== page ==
I guess we are all looking back at this day seven years ago when the unthinkable happened. The little things that hang on that memory. I had just returned from Mexico where I had lived for a year after retiring. I was staying with a friend until I could find an apartment. As I came out of my room, she was standing in the hall, just staring back into her room. Without looking at me she said, "you'd better turn your TV on". I did and I watched as all the unbelievable horror unfolded. I don't even know where to begin as I look back at that morning and feel the same sense of horror and grief and disbelief as I did then.
Considering the biblical twist that the current campaign has taken, I thought an Op Ed piece by Roger Cohen, another Op-Ed Columnist for the New York Times was particularly appropriate.
September 11, 2008
By Roger Cohen
In the Seventh Year
And in the seventh year after the fall, the dust and debris of the towers cleared. And it became plain at last what had been wrought. For the wreckage begat greed; and it came to pass that while America’s young men and women fought, other Americans enriched themselves. Beguiling the innocent, they did backdate options, and they did package toxic mortgage securities and they did reprice risk on the basis that it no more existed than famine in a fertile land.
Thereby did the masters of the universe prosper, with gold, with silver shekels, with land rich in cattle and fowl, with illegal manservants and maids, with jewels and silk, and with Gulfstream V business jets; yet the whole land did not prosper with them. And it came to pass, when the housing bubble burst, that Main Street had to pay for the Wall Street party.
For Bush ruled over the whole nation and so sure was he of his righteousness that he did neglect husbandry.
And he took his nation into desert wars and mountain wars, but, lo, he thought not to impose taxation, not one heifer nor sheep nor ox did Bush demand of the rich. And it came to pass that the nation fell into debt as boundless as the wickedness of Sodom. For everyone, Lehman not least, was maxed out.
So heavy was the burden of war, and of bailing out Fannie and Freddie, and of financing debt with China, that not one silver shekel remained to build bridges, nor airports, nor high-speed trains, nor even to take care of wounded vets; and the warriors returning unto their homes from distant combat thought a blight had fallen on the land.
So it was in the seventh year after the fall of the towers. And still Bush did raise his hands to the Lord and proclaim: “I will be proved right in the end!”
And around the whole earth, which had stood with America, there arose a great trouble, for it seemed to peoples abroad that a great nation, rich in flocks and herds and land and water, had been cast among thorns and Philistines; its promise betrayed, its light dimmed, its armies stretched, its budget broken, its principles compromised, its dollar diminished.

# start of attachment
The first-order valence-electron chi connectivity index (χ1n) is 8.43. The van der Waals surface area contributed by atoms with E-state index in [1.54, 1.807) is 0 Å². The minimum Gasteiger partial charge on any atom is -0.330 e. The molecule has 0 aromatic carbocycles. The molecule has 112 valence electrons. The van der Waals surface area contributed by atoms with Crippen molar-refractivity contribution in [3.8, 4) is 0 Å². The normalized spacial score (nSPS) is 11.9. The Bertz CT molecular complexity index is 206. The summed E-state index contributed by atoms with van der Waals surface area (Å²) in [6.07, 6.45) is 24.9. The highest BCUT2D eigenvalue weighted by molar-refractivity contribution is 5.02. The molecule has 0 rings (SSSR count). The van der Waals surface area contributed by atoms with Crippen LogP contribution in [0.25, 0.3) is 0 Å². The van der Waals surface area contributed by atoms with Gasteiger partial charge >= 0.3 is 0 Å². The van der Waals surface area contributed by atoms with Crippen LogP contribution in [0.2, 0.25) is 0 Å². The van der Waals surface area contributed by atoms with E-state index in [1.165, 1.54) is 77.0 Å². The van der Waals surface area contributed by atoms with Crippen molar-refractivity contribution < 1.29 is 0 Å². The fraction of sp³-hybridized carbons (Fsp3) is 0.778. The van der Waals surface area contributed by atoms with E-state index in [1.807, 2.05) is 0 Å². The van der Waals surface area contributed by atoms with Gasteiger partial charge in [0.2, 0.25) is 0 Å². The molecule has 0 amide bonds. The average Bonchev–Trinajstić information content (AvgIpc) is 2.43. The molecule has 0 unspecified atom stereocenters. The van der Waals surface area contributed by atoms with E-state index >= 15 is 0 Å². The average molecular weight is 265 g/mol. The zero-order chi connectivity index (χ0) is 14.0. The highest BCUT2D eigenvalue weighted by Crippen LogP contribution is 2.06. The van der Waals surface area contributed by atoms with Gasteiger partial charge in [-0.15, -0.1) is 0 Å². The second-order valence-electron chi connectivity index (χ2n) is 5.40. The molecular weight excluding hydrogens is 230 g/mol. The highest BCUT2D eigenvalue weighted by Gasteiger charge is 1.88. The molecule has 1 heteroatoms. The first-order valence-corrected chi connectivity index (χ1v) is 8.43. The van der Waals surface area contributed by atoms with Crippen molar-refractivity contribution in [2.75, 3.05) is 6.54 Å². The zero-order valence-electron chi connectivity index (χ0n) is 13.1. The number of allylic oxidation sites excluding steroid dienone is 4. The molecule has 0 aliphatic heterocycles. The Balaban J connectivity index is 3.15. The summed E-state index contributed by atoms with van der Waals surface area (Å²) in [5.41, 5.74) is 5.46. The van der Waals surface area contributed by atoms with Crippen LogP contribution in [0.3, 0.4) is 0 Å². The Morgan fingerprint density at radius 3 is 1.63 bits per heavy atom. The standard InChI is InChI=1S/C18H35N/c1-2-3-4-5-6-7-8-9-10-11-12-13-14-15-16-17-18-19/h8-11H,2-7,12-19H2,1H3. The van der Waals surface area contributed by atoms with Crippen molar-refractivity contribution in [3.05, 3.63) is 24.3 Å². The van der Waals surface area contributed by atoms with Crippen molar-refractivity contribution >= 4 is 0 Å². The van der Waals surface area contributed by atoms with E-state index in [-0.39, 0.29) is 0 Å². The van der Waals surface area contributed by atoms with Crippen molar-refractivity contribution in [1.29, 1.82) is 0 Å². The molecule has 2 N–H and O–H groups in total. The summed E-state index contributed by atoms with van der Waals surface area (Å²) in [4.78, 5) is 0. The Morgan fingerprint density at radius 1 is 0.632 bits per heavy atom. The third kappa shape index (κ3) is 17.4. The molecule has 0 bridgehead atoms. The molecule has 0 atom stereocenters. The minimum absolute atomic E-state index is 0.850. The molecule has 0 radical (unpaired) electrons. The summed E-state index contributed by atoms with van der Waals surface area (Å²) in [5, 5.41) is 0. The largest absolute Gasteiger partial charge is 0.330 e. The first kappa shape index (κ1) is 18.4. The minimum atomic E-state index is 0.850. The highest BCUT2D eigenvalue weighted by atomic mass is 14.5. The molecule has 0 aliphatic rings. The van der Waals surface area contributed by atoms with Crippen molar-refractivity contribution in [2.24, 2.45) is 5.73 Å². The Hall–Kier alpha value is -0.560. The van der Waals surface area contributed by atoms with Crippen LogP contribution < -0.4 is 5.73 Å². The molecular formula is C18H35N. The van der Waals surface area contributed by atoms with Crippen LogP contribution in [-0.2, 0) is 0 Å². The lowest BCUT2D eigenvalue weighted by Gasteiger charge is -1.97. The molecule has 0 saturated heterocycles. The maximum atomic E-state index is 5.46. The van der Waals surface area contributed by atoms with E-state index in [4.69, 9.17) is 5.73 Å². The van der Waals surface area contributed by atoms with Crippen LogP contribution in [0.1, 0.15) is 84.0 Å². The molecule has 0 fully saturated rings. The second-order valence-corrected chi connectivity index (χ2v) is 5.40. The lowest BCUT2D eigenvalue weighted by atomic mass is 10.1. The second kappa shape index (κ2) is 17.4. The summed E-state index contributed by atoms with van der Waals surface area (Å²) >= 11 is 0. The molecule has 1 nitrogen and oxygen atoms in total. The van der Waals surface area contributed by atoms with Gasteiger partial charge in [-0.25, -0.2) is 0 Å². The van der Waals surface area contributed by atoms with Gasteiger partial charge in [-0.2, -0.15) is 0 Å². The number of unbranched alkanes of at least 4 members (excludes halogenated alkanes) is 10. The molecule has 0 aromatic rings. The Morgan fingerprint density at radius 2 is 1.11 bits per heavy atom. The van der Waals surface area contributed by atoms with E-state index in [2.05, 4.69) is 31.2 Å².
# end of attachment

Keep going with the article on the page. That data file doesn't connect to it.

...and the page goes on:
And it came to pass that this profligate nation, drinking oil with insatiable thirst, could not cure itself of this addiction, and so its wealth was transferred to other nations that did not always wish it well.
Wherefore the balance of power in the world was altered in grievous ways, and new centers of authority arose, and they were no more persuaded by democracy than was the Pharaoh.
For Bush ruled over the whole nation, and so sure was he of his righteousness that he did neglect the costs of wanton consumption. And he believed that if the Lord created fossil fuel, fossil fuel must flow without end, as surely as the grape will yield wine.
Therefore, in the seventh year after the fall, with 1,126 of the slain still unidentified, their very beings rendered unto dust, their souls inhabiting the air of New York, it seemed that one nation had become two; and loss, far from unifying the people, had sundered the nation.
For the rich, granted tax breaks more generous than any blessing, grew richer, and incomes in the middle ceased to rise, and workers saw jobs leaving the land for that region called Asia. And some fought wars while others shopped; and some got foreclosed while others got clothes. And still Bush spake but few listened.
Behold, so it was in the seventh year, and it seemed that America was doubly smitten, from without and within.
And, lo, a strange thing did come to pass. For as surely as the seasons do alternate, so the ruler and party that have brought woe to a nation must give way to others who can lead their people to plenty. How can the weary, flogged ass bear honey and balm and almonds and myrrh?
Yet many Americans believed the exhausted beast could still provide bounty. They did hold that a people called the French was to blame. They did accuse a creation called the United Nations. They did curse the ungodly sophisticates of Gotham and Hollywood and sinful Chicago; and, lo, they proclaimed God was on their side, and carried a gun, and Darwin was bunk, and truth resided in Alaska.
For Bush ruled over the whole nation and so sure was he of his righteousness that he did foster division until it raged like a plague. Each tribe sent pestilence on the other.
And in the seventh year after the fall, the dust and debris of the towers cleared. And it became plain at last what had been wrought — but not how the damage would be undone.
And all I can say to that is thank you Roger Cohen and AMEN!
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